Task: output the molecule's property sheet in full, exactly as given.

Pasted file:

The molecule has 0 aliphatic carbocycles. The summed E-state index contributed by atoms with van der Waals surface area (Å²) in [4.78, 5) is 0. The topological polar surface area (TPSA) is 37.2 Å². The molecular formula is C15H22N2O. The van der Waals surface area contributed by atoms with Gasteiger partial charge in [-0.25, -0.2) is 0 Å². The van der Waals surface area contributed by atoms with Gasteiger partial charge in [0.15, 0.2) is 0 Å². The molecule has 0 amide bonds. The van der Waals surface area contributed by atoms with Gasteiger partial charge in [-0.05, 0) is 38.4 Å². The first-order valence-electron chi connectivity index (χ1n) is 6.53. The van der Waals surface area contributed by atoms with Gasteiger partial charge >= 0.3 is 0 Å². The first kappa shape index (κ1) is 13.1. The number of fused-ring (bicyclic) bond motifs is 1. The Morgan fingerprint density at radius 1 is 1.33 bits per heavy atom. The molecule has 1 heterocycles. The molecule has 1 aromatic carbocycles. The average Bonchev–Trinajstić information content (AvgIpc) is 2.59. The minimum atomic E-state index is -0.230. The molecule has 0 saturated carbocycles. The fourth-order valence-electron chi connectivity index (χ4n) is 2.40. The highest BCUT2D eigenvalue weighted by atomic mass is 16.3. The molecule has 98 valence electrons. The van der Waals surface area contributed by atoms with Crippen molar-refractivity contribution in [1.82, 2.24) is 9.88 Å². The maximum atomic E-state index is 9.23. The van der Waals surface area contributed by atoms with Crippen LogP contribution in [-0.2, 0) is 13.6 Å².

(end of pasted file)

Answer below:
The molecule has 0 aliphatic carbocycles. The summed E-state index contributed by atoms with van der Waals surface area (Å²) in [4.78, 5) is 0. The topological polar surface area (TPSA) is 37.2 Å². The molecular formula is C15H22N2O. The van der Waals surface area contributed by atoms with Gasteiger partial charge in [-0.25, -0.2) is 0 Å². The van der Waals surface area contributed by atoms with Gasteiger partial charge in [0.15, 0.2) is 0 Å². The molecule has 0 amide bonds. The van der Waals surface area contributed by atoms with Gasteiger partial charge in [-0.05, 0) is 38.4 Å². The first-order valence-electron chi connectivity index (χ1n) is 6.53. The van der Waals surface area contributed by atoms with Gasteiger partial charge >= 0.3 is 0 Å². The first kappa shape index (κ1) is 13.1. The number of fused-ring (bicyclic) bond motifs is 1. The Morgan fingerprint density at radius 1 is 1.33 bits per heavy atom. The molecule has 1 heterocycles. The molecule has 1 aromatic carbocycles. The average Bonchev–Trinajstić information content (AvgIpc) is 2.59. The minimum atomic E-state index is -0.230. The molecule has 0 saturated carbocycles. The fourth-order valence-electron chi connectivity index (χ4n) is 2.40. The highest BCUT2D eigenvalue weighted by atomic mass is 16.3. The molecule has 98 valence electrons. The van der Waals surface area contributed by atoms with Crippen molar-refractivity contribution in [1.82, 2.24) is 9.88 Å². The maximum atomic E-state index is 9.23. The van der Waals surface area contributed by atoms with Crippen LogP contribution in [-0.2, 0) is 13.6 Å².